In Angola — the second biggest exporter under AGOA — 85 percent of GDP comes from oil production and related industries, fueling a growth rate above 8 percent. Meanwhile, 67 percent of Angolans live on less than $2 a day, a figure that has remained virtually unchanged since AGOA benefits were extended there in 2003.
The trend here is clear: trade in sectors like oil, which are capital-intensive rather than job-creating, do much to benefit Gross Domestic Product (GDP) and little to create shared prosperity. Consider, then, that crude petroleum comprised almost 90 percent of the value of all AGOA exports from 2001-2013. The question of what expanded trade under AGOA is actually offering everyday Africans looms large.
And yet, when the United States International Trade Commission — the federal agency responsible for guiding U.S. trade policy — released an almost 400-page reportin April assessing the impact of AGOA, it neglected to touch this question.
The first step to ensuring that the benefits of AGOA reach more African people is greater transparency and honesty about what AGOA has achieved and what it hasn’t. Given the evidence to the contrary, it is deceitful to use GDP as a proxy for broad-based economic opportunity in sub-Saharan Africa.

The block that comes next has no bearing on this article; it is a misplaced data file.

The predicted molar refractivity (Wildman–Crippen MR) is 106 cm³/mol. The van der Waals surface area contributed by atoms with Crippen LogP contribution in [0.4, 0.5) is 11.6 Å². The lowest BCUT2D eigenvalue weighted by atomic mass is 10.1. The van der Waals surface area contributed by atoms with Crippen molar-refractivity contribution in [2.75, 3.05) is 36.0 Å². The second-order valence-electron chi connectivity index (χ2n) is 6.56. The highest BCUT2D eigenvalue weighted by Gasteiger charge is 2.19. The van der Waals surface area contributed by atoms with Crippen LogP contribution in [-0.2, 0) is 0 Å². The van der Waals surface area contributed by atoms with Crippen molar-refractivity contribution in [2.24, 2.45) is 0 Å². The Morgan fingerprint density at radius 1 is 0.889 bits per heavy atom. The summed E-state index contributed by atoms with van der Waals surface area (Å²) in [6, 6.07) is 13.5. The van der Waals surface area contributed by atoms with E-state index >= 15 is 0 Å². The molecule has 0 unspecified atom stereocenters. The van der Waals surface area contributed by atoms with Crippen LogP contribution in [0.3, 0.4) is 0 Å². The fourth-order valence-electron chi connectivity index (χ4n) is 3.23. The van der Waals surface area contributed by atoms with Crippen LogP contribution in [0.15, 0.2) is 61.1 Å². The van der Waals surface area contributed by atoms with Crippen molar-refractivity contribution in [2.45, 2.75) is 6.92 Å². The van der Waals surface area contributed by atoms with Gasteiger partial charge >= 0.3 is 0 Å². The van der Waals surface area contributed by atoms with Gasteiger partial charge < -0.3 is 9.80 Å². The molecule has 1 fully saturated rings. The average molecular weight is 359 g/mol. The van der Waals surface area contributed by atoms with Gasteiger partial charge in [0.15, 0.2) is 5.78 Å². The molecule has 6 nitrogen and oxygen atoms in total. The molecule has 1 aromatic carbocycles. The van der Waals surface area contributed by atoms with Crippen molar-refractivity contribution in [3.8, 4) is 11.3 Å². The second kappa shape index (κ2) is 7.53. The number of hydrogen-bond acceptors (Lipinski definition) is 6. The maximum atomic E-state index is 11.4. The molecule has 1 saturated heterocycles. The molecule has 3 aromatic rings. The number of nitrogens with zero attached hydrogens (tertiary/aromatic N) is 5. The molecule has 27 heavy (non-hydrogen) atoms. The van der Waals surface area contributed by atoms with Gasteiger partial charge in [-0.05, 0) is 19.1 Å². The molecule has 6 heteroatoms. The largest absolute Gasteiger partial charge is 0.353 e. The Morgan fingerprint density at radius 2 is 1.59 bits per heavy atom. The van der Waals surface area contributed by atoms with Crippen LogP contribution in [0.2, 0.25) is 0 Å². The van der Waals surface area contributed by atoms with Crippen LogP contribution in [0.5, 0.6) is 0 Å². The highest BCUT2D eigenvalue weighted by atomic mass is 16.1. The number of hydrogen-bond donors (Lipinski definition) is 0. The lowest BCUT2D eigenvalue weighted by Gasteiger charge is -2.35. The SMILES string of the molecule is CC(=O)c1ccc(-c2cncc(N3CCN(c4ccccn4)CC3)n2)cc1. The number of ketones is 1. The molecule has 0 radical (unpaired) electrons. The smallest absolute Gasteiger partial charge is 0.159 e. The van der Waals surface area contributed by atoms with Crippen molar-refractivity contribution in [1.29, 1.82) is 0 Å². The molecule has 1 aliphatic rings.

Second, the United States can step up efforts to provide technical assistance to African institutions that reinvest the profits from expanded trade in social goods such as education, health care and infrastructure.
Finally, those negotiating the renewal of AGOA must use the agreement as a vehicle for promoting growth in labor-intensive, high-productivity export industries that can create just jobs for African people — jobs with appropriate remuneration, rights at work, and economic mobility.
Promoting just jobs and economic mobility in Africa helps President Obama fulfill the promise he made last year. It also creates new opportunities for investment and new markets for American products and services in a region of almost a billion people.